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First all-grain, help me make a SMaSH APA recipe?

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anje:
Honestly, I'm really hoping I don't have to obsess about water too much, but it might not be possible given the fact that I like IPAs and APAs and live where I do. Diluting with RO and going with it seems a lot more my speed, and requires less hauling than buying all RO and adding back minerals.

Then again, in my experience, locally made stouts and porters tend to taste great, while the paler hoppy stuff comes across as harsh.

morticaixavier:

--- Quote from: anje on January 17, 2013, 02:17:39 PM ---Honestly, I'm really hoping I don't have to obsess about water too much, but it might not be possible given the fact that I like IPAs and APAs and live where I do. Diluting with RO and going with it seems a lot more my speed, and requires less hauling than buying all RO and adding back minerals.

Then again, in my experience, locally made stouts and porters tend to taste great, while the paler hoppy stuff comes across as harsh.

--- End quote ---

It's not that much work, you can keep it pretty simple, Three 'powders' and one acid.

I like Gypsum (calcium sulfate), Calcium Chloride, Pickling lime, and lactic acid (because that is what they had when I was as the LHBS, others prefer other acids)

Download bru'n water and set it up for 100% dillution with RO and save it that way.

I generally add a few grams of calcium chloride and a few of calcium sulfate to the mash and pickling lime only with really dark beers like stouts and lactic acid only with really light beers like kolsch. You can adjust the ratio of sufate to choloride by adjusting the relative amounts of each while getting all the calcium you will need. I do not own a pH meter and have not seen any issues just relying on martin's calculations from 'standard' RO numbers. If I was adding the complication of adding any % of the local water it would be to much for me.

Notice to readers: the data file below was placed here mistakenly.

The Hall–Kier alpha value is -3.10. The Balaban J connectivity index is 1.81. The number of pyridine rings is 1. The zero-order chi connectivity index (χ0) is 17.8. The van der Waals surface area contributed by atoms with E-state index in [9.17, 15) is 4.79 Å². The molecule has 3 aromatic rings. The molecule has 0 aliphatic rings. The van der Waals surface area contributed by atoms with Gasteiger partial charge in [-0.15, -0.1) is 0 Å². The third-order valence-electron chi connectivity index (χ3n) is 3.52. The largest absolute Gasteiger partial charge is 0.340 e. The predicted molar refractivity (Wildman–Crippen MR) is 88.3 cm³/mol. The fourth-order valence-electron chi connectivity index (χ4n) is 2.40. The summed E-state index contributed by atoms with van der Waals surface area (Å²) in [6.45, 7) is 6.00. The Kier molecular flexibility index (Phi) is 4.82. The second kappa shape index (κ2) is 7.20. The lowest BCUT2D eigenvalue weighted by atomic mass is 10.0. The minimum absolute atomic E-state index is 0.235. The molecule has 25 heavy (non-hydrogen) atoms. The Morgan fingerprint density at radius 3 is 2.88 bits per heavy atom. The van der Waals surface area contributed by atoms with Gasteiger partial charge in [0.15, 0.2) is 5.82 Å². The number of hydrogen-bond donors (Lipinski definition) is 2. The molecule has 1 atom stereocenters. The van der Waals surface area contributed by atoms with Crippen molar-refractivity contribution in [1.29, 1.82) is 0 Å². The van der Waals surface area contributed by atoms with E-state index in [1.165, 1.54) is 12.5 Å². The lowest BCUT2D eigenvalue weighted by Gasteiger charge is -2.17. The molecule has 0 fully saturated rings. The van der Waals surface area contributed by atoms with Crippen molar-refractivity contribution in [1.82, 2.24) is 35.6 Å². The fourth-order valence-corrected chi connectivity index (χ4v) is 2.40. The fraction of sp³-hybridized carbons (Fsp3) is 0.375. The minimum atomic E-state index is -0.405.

davidgzach:
IMHO-If this is your first all-grain, I would not worry about water, PH or ANYTHING except dialing in my temperature and remembering to do all the steps correctly.  RDWHAHB.

Unless your water is coming straight from the sewer, you will make beer if your process is sound and probably good beer at that.  I'm no chemist or water expert, but I do not see anything on your report that jumps out and says "this will make horrible beer!"  Does it taste good out of the faucet?

As for the dark grain, I would add .25-.5 pounds of Crystal 40 to that SMaSH and go with it!  A Cascade Pale Ale is a great first recipe idea and one that will probably taste great with a few blemishes in your process (and some slightly less than perfect water).

Enjoy your first all-grain and keep it simple!  And RDWHAHB!   8)

Dave

alcaponejunior:
my first all grain batch was a maris otter / willamette SMaSH with us-05.  full details at link.  it came out good, but not what I expected.  I'd like to re-make it with cascade and 2-row, that sounds good!

anje:
Well, I did it. Not exactly a SMaSH -- decided to throw some crystal in there for color/flavor/acid. I'll probably start monkeying with water chemistry in a few brews.

What have I learned?
(1) Hitting temperatures when it's 33F where you're working is kinda tricky. (Glad I didn't do it last weekend when it was more like 12F.  But chilling worked great!)
(2) I used too much water. My efficiency might actually have been OK if I measured it, but everything came out a bit dilute.
(3) My cooler keeps grains untouchably hot after the sparge is drained for several hours. But it takes a LOT to get it warmed up.

Can anyone link me to a quick tutorial on how to tune the temperatures needed to heat a mash tun? Even with preheating, my strike water temp wasn't even close at first. The thing weighs about 17lbs, for what it's worth.

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